Books Read 2021


  • “The Passage” -J.Cronin.

A best seller apparently. How it was published at all is beyond me. I wasted a lot of my life reading this very awful novel. It’s such a nonsense and badly written to boot! I literally threw my finished copy into the bin so as to save someone else the misfortune to read it. 1/10


  • “The Sunken Land Begins to Rise Again” -MJ Harrison.

Re-read this one from last year as I kept thinking about it. It was, I felt then, one of the best starts to a novel I had ever read and then it fell apart with its inherent oddness and lack of direction. I had given it 5/10 then, but upon re-read and a more open mind, I’m upping it to a 6/10. So much potential if it had just stuck to the vague direction of the opening about people feeling uneasy, used up, undercurrents of conspiracy etc instead of the vaguely anti-Brexit stuff.


  • “Project: Hail Mary” -A.Weir.

A fantastic sci-fi novel about first contact. Best thing I’ve read this year (i think). 10/10


  • “Conan: The Songs of the Dead” – Various

A not bad collection of Conan stories from various writers and artists. Its okay but nothing special. For true fans only. 6/10

  • “Quantum Physics made simple”  -D.Grey .

Not very good. At all. One would learn more from articles on Wikipedia.  1/10

  • “Chronicle of the Narvaez expedition”  -A.De Vaca .

A fairly thin chronicle of a conquistadors journey from the east coast of America to the west coast during his wandering with the natives and the trials he suffered there in the 16th century. It’s a lot less exciting than it sounds.  3/10


  • “The Drive In part 1” -J.R.Lansdale.

A great funny/horror book by one of my favourite authors. Its humorous, witty, but also dark and menacing. Its very much written in the style of a B-movie, think Evil Dead style. Best thing I’ve read this year. 9/10


  • “Showa: A History of Japan”  Vol 1+2 – S. Mizuki

Mr Mizuki documents the history of japan from the 1920s to the late 1980’s which also covers his own existence and memories. Its a fantastic achievement and is both funny and tragic as you witness his efforts during World War 2. You also get to learn more about the complexities about the Japanese political system during that era and the inevitable and destructive march to war. 9/10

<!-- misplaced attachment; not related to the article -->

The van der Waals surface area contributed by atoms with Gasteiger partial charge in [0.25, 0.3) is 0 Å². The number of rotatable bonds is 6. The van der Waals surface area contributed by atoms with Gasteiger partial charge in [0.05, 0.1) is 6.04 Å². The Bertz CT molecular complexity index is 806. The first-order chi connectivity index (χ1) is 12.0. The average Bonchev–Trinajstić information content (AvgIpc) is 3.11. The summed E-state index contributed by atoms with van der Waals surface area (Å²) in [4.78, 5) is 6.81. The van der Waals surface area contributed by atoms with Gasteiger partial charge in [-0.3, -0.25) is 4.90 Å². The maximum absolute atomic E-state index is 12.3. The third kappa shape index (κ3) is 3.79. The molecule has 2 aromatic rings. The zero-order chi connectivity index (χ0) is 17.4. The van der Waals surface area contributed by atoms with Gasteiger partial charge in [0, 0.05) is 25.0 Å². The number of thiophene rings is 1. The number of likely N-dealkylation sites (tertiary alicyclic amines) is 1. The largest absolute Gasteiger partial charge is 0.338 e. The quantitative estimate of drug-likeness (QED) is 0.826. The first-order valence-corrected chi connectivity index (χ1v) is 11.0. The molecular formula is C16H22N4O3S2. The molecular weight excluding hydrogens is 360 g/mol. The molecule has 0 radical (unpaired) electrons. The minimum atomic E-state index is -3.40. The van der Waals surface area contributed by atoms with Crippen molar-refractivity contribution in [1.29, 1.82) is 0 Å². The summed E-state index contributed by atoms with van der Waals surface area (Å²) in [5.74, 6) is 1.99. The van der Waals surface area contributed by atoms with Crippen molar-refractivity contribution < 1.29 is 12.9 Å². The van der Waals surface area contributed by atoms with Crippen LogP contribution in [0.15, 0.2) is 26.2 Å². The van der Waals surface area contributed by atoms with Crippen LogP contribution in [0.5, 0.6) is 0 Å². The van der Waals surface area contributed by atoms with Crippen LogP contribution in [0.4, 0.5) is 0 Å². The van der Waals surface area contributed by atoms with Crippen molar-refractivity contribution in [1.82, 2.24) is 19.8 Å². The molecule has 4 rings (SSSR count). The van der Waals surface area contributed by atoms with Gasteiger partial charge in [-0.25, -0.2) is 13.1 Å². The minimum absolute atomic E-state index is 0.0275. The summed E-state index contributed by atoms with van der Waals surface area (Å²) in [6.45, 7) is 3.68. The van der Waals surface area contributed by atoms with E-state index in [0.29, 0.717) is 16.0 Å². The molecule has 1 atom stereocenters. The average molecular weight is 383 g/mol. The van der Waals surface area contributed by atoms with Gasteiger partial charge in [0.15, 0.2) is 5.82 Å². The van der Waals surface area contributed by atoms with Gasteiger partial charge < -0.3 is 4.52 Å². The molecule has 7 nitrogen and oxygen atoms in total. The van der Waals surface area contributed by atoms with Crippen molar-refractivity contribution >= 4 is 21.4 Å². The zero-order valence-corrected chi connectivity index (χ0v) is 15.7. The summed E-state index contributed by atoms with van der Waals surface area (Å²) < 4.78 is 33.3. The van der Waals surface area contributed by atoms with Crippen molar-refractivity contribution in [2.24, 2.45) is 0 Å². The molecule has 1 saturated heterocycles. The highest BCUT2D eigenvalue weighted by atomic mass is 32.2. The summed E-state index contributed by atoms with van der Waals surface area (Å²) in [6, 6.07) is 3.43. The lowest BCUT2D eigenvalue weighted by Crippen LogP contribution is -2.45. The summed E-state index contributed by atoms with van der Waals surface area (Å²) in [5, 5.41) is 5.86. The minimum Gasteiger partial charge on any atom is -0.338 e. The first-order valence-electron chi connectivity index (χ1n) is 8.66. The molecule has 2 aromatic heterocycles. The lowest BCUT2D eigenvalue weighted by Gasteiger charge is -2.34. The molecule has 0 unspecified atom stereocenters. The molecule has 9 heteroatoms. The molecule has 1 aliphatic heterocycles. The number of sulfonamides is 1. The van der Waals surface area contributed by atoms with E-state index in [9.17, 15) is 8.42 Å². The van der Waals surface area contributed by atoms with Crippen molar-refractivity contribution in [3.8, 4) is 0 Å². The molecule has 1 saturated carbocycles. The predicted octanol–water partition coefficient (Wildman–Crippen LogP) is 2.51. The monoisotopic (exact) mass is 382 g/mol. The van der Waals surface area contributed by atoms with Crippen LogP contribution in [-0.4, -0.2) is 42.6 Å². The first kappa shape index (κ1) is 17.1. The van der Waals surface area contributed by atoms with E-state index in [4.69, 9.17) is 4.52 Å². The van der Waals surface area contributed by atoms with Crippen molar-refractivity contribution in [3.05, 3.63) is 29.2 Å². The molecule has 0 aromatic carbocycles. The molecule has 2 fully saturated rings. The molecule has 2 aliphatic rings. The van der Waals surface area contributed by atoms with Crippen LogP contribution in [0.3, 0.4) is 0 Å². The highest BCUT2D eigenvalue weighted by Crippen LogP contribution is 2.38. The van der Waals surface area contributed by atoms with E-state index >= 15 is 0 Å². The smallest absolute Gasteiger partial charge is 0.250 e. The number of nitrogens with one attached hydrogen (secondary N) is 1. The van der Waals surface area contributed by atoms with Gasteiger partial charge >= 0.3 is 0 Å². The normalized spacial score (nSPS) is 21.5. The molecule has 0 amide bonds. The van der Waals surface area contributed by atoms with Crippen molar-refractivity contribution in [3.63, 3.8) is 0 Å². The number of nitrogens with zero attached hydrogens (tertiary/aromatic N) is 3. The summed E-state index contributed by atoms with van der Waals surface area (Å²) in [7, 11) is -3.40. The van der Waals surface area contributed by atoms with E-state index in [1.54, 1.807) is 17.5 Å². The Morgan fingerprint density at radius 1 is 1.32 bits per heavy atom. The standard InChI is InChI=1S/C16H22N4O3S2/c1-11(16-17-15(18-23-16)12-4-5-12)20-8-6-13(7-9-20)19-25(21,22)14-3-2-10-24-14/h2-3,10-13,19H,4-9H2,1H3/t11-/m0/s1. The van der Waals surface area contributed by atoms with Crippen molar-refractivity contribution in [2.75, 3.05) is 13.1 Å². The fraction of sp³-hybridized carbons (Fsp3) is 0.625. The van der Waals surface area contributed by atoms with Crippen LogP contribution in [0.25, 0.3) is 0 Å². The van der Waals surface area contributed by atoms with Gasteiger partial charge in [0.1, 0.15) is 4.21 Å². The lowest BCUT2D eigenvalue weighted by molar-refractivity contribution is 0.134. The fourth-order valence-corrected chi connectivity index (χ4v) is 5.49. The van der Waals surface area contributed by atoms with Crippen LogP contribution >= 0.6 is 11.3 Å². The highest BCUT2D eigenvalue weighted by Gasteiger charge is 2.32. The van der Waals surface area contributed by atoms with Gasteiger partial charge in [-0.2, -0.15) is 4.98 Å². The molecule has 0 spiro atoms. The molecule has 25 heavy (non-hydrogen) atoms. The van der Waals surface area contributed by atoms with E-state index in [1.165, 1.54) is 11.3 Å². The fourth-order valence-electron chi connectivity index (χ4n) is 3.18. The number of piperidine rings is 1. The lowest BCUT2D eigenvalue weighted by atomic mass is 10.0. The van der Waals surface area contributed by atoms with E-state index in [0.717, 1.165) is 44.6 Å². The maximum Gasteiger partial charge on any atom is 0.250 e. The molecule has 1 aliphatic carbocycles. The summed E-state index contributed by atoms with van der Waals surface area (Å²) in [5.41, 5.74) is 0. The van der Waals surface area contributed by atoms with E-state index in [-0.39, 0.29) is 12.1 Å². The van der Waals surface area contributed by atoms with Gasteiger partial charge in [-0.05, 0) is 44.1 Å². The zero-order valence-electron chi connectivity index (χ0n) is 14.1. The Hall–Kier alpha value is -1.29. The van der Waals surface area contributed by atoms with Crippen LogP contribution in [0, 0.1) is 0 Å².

• “The Drive In part 2” -J.R.Lansdale.

The follow-up to the book I read earlier in the month, sadly it’s not a snip on its predecessor, it’s actually a bit rubbish so I was very disappointed, I guess great books are a hard act to follow.  2/10


  • “Showa: A History of Japan”  Vol 3+4 – S. Mizuki

The last x2 volumes of Mr Mizuki’ history of Japan. Fantastic stuff this, really enjoyed them . 9/10





  • “Batman Vol 12+13” -T.King.

Well, the end of the series and Mr Kings run, and sadly it ended with a huge whimper. Utter rubbish that made me regret purchasing the series. Seriously, its best if you just don’t read any of Kings stuff, just avoid the entire 3 years or so of his tenure and you’ll be better off for it. Glad he’s gone and hoping the new guy does a better job (its hard for him to do a worse one!)  1/10



  • “The A-Z of Curious London” -G.Pickup .

Interesting but very sloppy. It looks like pages taken from a webpage.  2/10


  • “Batman Vol8” -T.King.

Tom King just pulled a fast one on me with this one! Great little twist mid-way through the volume (no spoilers here). He’s really forged a totally different Batman, his Batman is more ruined, disturbed, unstable and unclear to the point where you start thinking “He’s no different to the Joker, he’s unhinged”. Good stuff  7/10

  • “Naked Trader” -R.Burns.

Mr Burns has a column in a newspaper where he discusses which stock to buy etc. This is his book in which he goes over the basics of buying and selling shares and strategic hints and tips to avoid the many pitfalls. Its very much an entry level book. It didn’t really gift me anything I didnt already know. Mostly its “don’t trade while drunk/tired”, “do your research”, “don’t get emotionally attached to a particular stock”, “ignore online tipsters” and “don’t buy stock from a heavily indebted company”, Honestly, that’s pretty much it! I’ve decided that once I retire (and I only have approx 10 years left for that event to trigger!) I’m going to invest everything into a SIPP and self manage it. If nothing else, that alone will give me a daily hobby in my final twilight years. 6/10

  • “Jonah Hex: Shadows West” -J.R.Lansdale.

Mr Lansdale is a fantastic author with a vast volume of work (mostly short stories) behind him. He’s a real gem and sadly not exposed to the sort of fame and fortune he should be. This is his stint on a Jonah Hex run and it’s rootin’ tootin’ cowboy joy ride! Its hilarious, brilliant and weaves in stories of cowboys and Cthulhu with great verve. A fantastic read.  9/10

  • “Batman Vol7” -T.King.